Dogs needed for promising anti-cancer drug clinical trial

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canine anti-cancer drug
Dr Claire Cannon (left). Photo: Joe Vitto

Biotech company PharmAust is seeking dogs with B cell lymphoma to help evaluate a newly formulated anti-cancer drug shown to be safe, effective and tasty for dogs. This comes following a successful compassionate use trial of the same drug, Monepantel (MPL).

Lymphoma is a common cancer diagnosed in dogs. Symptoms can include swellings (enlarged lymph nodes), lethargy, weight loss and loss of appetite.

“Currently, there is no cure for B cell lymphoma,” PharmAust’s chief scientific officer Dr Richard Mollard said. 

“Usually, only 50 per cent of dogs with B cell lymphoma will survive without treatment for 30 days and the other half will have progressive disease.”

Four veterinary trial centres are set up in NSW, VIC and WA to evaluate MPL in dogs that have been newly diagnosed with B-cell lymphoma and have not started any other treatment.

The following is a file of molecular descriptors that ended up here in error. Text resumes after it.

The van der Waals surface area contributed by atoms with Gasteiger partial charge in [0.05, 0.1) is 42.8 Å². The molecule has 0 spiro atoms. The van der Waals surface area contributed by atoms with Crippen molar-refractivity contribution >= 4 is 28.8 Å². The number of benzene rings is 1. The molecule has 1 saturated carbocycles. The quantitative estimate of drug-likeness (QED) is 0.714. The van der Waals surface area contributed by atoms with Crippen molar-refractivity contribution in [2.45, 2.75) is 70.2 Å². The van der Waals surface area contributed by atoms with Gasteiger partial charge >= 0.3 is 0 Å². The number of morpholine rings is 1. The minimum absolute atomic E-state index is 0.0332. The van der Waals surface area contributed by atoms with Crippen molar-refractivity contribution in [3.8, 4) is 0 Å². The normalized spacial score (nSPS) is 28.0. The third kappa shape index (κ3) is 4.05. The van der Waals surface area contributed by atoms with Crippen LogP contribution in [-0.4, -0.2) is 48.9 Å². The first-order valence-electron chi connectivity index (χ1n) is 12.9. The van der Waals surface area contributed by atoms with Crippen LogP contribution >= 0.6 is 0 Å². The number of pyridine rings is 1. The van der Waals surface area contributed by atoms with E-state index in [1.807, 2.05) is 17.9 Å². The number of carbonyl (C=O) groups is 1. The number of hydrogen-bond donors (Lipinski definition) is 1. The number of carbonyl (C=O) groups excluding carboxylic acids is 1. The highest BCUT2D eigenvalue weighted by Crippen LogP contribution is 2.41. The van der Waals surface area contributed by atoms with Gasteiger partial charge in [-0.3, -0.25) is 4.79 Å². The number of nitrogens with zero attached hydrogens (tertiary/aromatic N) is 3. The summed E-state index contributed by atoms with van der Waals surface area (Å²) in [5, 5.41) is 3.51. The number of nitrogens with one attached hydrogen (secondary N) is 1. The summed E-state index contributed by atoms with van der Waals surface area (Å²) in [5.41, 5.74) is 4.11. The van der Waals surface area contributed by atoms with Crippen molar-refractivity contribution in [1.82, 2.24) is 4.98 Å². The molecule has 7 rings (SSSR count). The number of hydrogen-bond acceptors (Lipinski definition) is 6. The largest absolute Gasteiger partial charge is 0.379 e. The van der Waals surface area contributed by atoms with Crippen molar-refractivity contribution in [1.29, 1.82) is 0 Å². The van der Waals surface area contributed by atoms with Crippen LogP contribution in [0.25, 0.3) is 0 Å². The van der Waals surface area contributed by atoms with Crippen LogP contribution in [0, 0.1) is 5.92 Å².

MPL is already approved for veterinary use for a different indication and species. PharmAust is aiming to repurpose MPL as a safe and effective cancer treatment.

“The initial trial in pet owner’s dogs with cancer was very successful,” Dr Mollard said. “We were pleased to see that six of seven dogs achieved stable disease over the prescribed 14-day trial period, with six of seven dogs also showing reductions in their tumour sizes. Furthermore, no safety issues were encountered by the use of Monepantel as an anti-cancer therapeutic agent in these dogs.” 

The original formulation used to dissolve the drug, however, had a very poor taste, which made it difficult for pet owners to administer the capsules to their dogs. PharmAust is now conducting a repeat of the same trial with a better formulation, for a longer time period and in more trial centres.

Leading the Australia-wide trial is University of Melbourne’s U-Vet Werribee Animal Hospital where small animal veterinary oncologist Dr Claire Cannon and her team will evaluate MPL in dogs that have been newly diagnosed with B-cell lymphoma and have not started any treatment. 

“Dogs can have any stage of lymphoma but must be feeling generally well,” said Dr Cannon. 

“Ultimately the patient will only be given the treatment if they have B cell lymphoma but immunophenotyping (analysis of heterogeneous populations of cancer cells) is covered as part of the initial screening.”

Pet owners interested in enrolling their dog in the MPL trial need to contact their veterinarian for a referral to their nearest trial centre.

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